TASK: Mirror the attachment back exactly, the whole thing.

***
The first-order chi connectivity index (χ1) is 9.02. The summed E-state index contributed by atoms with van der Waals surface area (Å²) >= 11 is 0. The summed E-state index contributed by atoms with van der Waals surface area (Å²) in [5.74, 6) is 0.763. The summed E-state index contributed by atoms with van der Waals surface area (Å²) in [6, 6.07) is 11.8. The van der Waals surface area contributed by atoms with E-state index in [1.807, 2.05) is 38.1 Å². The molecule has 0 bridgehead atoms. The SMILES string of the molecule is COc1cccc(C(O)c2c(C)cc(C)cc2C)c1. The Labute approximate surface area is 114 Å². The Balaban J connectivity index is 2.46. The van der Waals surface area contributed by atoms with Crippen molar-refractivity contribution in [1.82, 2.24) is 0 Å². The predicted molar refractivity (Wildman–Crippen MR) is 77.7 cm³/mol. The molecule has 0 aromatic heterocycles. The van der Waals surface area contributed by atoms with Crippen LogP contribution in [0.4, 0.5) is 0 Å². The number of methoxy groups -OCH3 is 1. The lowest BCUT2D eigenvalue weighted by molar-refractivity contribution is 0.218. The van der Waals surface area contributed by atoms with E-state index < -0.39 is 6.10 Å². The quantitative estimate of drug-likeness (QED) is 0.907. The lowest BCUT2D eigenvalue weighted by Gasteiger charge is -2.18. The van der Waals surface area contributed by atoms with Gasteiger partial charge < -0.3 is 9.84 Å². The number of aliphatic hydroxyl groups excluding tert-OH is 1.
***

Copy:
The first-order chi connectivity index (χ1) is 9.02. The summed E-state index contributed by atoms with van der Waals surface area (Å²) >= 11 is 0. The summed E-state index contributed by atoms with van der Waals surface area (Å²) in [5.74, 6) is 0.763. The summed E-state index contributed by atoms with van der Waals surface area (Å²) in [6, 6.07) is 11.8. The van der Waals surface area contributed by atoms with E-state index in [1.807, 2.05) is 38.1 Å². The molecule has 0 bridgehead atoms. The SMILES string of the molecule is COc1cccc(C(O)c2c(C)cc(C)cc2C)c1. The Labute approximate surface area is 114 Å². The Balaban J connectivity index is 2.46. The van der Waals surface area contributed by atoms with Crippen molar-refractivity contribution in [1.82, 2.24) is 0 Å². The predicted molar refractivity (Wildman–Crippen MR) is 77.7 cm³/mol. The molecule has 0 aromatic heterocycles. The van der Waals surface area contributed by atoms with Crippen LogP contribution in [0.4, 0.5) is 0 Å². The number of methoxy groups -OCH3 is 1. The lowest BCUT2D eigenvalue weighted by molar-refractivity contribution is 0.218. The van der Waals surface area contributed by atoms with E-state index < -0.39 is 6.10 Å². The quantitative estimate of drug-likeness (QED) is 0.907. The lowest BCUT2D eigenvalue weighted by Gasteiger charge is -2.18. The van der Waals surface area contributed by atoms with Gasteiger partial charge < -0.3 is 9.84 Å². The number of aliphatic hydroxyl groups excluding tert-OH is 1.